In the pantheon of human interactions, there are few questions as fraught with peril and treachery as “Do you love me?” Not simply because of the emotional weight this question – and the various possible responses to it – carries, but because the language inherent in it is so slippery and open to interpretation. So much is contained in those four monosyllabic words that it is not even evident a person answering in the affirmative would be responding to the same question the interlocutor posed. The nature of love is nuanced and multifarious, running the gamut from eros to agapé to philia and beyond; it can be deployed in so many different contexts with so many different implications and referents that it almost embodies what the French deconstructionist Jacques Derrida referred to as language’s infinite play of signification.
It should come as no surprise then that Toronto novelist Marianne Apostolides name-checks Derrida on the first page of I Can’t Get You Out of My Mind, a grandly ambitious, genre-bending examination of the ambiguities and permutations that underlie our experience of love and the ways it affects us. In fact, Derrida is something of a touchstone for Ariadne Samsarelos, the fortyish writer at the bleeding heart of Apostolides’s novel. “‘To make oneself into deceit’: this is the essence of language,” Ariadne reads in a copy of Derrida’s The Beast and the Sovereign. “This might help her understand ‘I love you’: the capacity, of humans, to tell a lie.”
Ariadne has reason to pause over this concept (which, she points out, is actually attributable to Martin Heidegger, not Derrida). She is embroiled in an on-again, off-again affair with Adam, a married man. Their texts and emails back and forth are filled with erotic undercurrents frequently buried beneath critical discussions of art or classical literature (she sends him snippets of poetry by Sappho), while he repeatedly retreats by claiming a desire to repair his relationship with his common-law spouse.
Adam alternately encourages and resists Ariadne’s solicitations (he attempts to dodge his complicity in one email by admitting to “selfishness and limited self-knowledge”). Ariadne, meanwhile, struggles to understand why her desire for him remains so strong in the face of his repeated rejections. She is working on a manuscript that examines this question in the context of a personal inventory of her erotic history; to support herself during the writing, she has entered into a contract with a university to participate in a behavioural study that involves living for a year with an AI named Dirk that will monitor her and interact with her round the clock.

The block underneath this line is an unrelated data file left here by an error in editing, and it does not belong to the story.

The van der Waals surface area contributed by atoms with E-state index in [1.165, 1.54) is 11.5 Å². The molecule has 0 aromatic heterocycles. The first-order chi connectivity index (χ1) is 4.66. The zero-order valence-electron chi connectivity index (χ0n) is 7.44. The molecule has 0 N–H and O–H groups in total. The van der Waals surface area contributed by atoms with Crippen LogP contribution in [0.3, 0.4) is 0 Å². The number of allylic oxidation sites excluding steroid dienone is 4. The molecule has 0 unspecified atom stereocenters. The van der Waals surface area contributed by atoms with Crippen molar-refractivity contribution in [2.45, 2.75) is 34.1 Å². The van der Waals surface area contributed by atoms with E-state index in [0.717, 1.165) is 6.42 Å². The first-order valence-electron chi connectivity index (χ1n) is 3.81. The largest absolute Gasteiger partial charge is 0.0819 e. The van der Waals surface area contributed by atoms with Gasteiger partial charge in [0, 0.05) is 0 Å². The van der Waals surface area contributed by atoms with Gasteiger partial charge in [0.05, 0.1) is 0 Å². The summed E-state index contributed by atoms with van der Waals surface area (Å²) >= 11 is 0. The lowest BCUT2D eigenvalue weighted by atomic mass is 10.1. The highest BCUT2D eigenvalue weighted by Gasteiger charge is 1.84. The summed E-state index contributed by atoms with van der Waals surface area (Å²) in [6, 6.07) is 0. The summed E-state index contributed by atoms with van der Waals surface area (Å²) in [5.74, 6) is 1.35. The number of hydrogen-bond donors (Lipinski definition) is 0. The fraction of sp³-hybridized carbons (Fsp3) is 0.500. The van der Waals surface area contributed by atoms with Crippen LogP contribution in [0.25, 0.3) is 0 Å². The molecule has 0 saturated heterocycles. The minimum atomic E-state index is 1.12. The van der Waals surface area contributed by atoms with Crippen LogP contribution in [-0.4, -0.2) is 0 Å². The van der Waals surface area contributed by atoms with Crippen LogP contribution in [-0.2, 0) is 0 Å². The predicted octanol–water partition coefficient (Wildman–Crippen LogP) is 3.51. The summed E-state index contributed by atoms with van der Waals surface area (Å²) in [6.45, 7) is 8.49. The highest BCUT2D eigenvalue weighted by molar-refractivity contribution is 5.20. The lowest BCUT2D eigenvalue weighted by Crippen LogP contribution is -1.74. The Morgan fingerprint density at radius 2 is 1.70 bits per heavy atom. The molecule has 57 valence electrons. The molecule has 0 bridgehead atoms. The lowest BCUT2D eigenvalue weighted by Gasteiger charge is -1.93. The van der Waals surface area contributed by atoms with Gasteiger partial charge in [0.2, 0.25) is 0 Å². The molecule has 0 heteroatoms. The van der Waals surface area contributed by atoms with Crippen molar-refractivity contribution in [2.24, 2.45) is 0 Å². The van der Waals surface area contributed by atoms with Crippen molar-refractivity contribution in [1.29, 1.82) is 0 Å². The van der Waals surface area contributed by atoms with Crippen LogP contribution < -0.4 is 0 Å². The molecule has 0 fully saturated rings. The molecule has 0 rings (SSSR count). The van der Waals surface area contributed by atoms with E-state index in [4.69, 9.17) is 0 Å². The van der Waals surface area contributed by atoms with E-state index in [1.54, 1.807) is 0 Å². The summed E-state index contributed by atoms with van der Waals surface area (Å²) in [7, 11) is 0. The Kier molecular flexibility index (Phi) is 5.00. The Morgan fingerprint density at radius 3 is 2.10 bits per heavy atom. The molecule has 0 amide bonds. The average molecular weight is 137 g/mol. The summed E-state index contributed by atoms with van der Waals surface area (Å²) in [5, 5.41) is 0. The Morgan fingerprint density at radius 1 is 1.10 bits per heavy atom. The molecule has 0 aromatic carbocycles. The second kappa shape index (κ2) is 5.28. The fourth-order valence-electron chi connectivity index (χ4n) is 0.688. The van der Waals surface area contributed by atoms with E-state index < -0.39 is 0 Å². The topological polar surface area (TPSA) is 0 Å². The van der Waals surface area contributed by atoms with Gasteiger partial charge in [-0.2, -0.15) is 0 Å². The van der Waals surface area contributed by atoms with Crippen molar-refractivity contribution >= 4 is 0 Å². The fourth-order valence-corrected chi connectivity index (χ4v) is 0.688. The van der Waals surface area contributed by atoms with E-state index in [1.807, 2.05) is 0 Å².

Clearly, Apostolides is operating on several different levels here: her narrative is fractured and told out of linear chronology; it is replete with references to philosophy, classical literature, and criticism; and the elements that involve the presence of Dirk traffic in tropes from speculative fiction. Added to this is the fact that the novel originated as a memoir (and retains sections cast in the first person from Ariadne’s perspective); in her acknowledgements, Apostolides states that the “vast majority” of texts and emails Ariadne receives are taken from messages written by others (and used with permission), further blurring the generic line.
Even without knowing this background, the rawness of the emotion in the novel results in a kind of voyeuristic quality for the reader: Ariadne’s vulnerability and sexual confusion is presented so forthrightly (notwithstanding the multiple detours into Shakespeare and Jacques Lacan and Hannah Arendt), it is as if she is being splayed out on the page for the reader to examine. The effect is discomfiting, though this is mitigated by Apostolides’s abiding intelligence and humour.
The latter is embedded most obviously in the two men who do not represent sexual entanglements for Ariadne: her brother, Fotios, and her son, Theo. It would be wrong to suggest these two characters function merely as comic relief; their sarcasm and asides also serve to deepen the thematic murmurs and resonances that run throughout the novel. When Ariadne tries to engage Theo in a discursive examination of the Biblical story of Abraham and Isaac, for example, he responds with a typical teenager’s insouciance to the subject of familial and godly love: “The Bible doesn’t say what happened next. Like, how did that go? ‘Hey, Isaac. Really sorry I tied you up just now and, like, almost chopped off your head. That would’ve sucked.’”
I Can’t Get You Out of My Mind is sprawling and protean and erudite; it is perhaps unsurprising that not everything works equally well. A meditation on the nature of consciousness as applied to Dirk is intriguing – when the system malfunctions, Ariadne is convinced she has “killed” him – though notions of technology’s incursion on our privacy and personal data are underdeveloped and a final sequence at a tech conference feels anticlimactic.
But none of this detracts from the potency contained in the novel’s examination of middle-aged female desire. A densely philosophical, highly allusive writer, Apostolides proves unafraid to inhabit zones of contradiction and uncertainty, or to plumb the depths of the subconscious where, as Freud suggests, the need for love and the need for punishment coexist. “In your ecstasy, Adam, your cry contains such anguish,” Ariadne writes. The same is true of this provocative, stimulating novel.